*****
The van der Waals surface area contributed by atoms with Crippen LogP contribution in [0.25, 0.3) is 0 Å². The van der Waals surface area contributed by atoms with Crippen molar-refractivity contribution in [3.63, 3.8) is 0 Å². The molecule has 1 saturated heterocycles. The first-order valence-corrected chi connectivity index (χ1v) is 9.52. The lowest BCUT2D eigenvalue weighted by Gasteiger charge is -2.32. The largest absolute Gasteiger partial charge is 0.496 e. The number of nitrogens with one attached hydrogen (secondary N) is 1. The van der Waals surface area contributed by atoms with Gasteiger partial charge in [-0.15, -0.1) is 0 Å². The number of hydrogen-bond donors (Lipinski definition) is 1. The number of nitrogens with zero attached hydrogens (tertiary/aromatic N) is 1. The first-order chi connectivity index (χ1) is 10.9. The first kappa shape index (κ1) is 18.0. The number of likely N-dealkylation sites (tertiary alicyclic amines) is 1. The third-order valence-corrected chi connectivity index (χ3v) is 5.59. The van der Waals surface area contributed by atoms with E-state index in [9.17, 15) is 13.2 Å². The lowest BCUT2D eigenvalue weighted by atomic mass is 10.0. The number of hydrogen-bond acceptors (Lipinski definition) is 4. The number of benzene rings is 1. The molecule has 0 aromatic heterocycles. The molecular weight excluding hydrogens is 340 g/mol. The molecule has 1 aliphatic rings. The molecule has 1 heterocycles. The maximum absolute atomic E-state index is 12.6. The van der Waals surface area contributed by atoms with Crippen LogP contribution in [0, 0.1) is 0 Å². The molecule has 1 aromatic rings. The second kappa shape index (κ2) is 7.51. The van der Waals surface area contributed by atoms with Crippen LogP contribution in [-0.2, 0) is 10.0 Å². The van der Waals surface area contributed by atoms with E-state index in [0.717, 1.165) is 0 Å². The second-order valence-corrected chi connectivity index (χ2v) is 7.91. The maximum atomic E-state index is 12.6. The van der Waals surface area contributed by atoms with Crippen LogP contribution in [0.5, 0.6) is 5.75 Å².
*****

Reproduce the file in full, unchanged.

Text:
The van der Waals surface area contributed by atoms with Crippen LogP contribution in [0.25, 0.3) is 0 Å². The van der Waals surface area contributed by atoms with Crippen molar-refractivity contribution in [3.63, 3.8) is 0 Å². The molecule has 1 saturated heterocycles. The first-order valence-corrected chi connectivity index (χ1v) is 9.52. The lowest BCUT2D eigenvalue weighted by Gasteiger charge is -2.32. The largest absolute Gasteiger partial charge is 0.496 e. The number of nitrogens with one attached hydrogen (secondary N) is 1. The van der Waals surface area contributed by atoms with Gasteiger partial charge in [-0.15, -0.1) is 0 Å². The number of hydrogen-bond donors (Lipinski definition) is 1. The number of nitrogens with zero attached hydrogens (tertiary/aromatic N) is 1. The first-order chi connectivity index (χ1) is 10.9. The first kappa shape index (κ1) is 18.0. The number of likely N-dealkylation sites (tertiary alicyclic amines) is 1. The third-order valence-corrected chi connectivity index (χ3v) is 5.59. The van der Waals surface area contributed by atoms with E-state index in [9.17, 15) is 13.2 Å². The lowest BCUT2D eigenvalue weighted by atomic mass is 10.0. The number of hydrogen-bond acceptors (Lipinski definition) is 4. The number of benzene rings is 1. The molecule has 0 aromatic heterocycles. The molecular weight excluding hydrogens is 340 g/mol. The molecule has 1 aliphatic rings. The molecule has 1 heterocycles. The maximum absolute atomic E-state index is 12.6. The van der Waals surface area contributed by atoms with Crippen LogP contribution in [0, 0.1) is 0 Å². The molecule has 1 aromatic rings. The second kappa shape index (κ2) is 7.51. The van der Waals surface area contributed by atoms with Crippen LogP contribution in [-0.2, 0) is 10.0 Å². The van der Waals surface area contributed by atoms with E-state index in [0.717, 1.165) is 0 Å². The second-order valence-corrected chi connectivity index (χ2v) is 7.91. The maximum atomic E-state index is 12.6. The van der Waals surface area contributed by atoms with Crippen LogP contribution in [0.5, 0.6) is 5.75 Å².